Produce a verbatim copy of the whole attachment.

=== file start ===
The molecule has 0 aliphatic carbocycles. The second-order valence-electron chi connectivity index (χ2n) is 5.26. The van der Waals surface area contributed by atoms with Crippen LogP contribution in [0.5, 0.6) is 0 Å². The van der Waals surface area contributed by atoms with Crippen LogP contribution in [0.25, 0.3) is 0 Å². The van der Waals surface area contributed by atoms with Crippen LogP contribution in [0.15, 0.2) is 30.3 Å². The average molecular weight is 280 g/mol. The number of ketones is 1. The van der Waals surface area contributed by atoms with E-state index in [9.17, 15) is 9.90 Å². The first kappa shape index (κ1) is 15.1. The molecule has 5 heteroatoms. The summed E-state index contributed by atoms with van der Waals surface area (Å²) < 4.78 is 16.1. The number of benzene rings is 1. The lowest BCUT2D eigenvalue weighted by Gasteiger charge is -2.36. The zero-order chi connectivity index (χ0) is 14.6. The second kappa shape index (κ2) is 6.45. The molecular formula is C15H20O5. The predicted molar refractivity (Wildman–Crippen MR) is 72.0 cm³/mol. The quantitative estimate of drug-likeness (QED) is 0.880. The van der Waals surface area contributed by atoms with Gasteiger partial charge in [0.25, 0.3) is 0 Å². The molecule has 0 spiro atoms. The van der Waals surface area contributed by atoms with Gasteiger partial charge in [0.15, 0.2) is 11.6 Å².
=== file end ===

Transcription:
The molecule has 0 aliphatic carbocycles. The second-order valence-electron chi connectivity index (χ2n) is 5.26. The van der Waals surface area contributed by atoms with Crippen LogP contribution in [0.5, 0.6) is 0 Å². The van der Waals surface area contributed by atoms with Crippen LogP contribution in [0.25, 0.3) is 0 Å². The van der Waals surface area contributed by atoms with Crippen LogP contribution in [0.15, 0.2) is 30.3 Å². The average molecular weight is 280 g/mol. The number of ketones is 1. The van der Waals surface area contributed by atoms with E-state index in [9.17, 15) is 9.90 Å². The first kappa shape index (κ1) is 15.1. The molecule has 5 heteroatoms. The summed E-state index contributed by atoms with van der Waals surface area (Å²) < 4.78 is 16.1. The number of benzene rings is 1. The lowest BCUT2D eigenvalue weighted by Gasteiger charge is -2.36. The zero-order chi connectivity index (χ0) is 14.6. The second kappa shape index (κ2) is 6.45. The molecular formula is C15H20O5. The predicted molar refractivity (Wildman–Crippen MR) is 72.0 cm³/mol. The quantitative estimate of drug-likeness (QED) is 0.880. The van der Waals surface area contributed by atoms with Gasteiger partial charge in [0.25, 0.3) is 0 Å². The molecule has 0 spiro atoms. The van der Waals surface area contributed by atoms with Gasteiger partial charge in [0.15, 0.2) is 11.6 Å².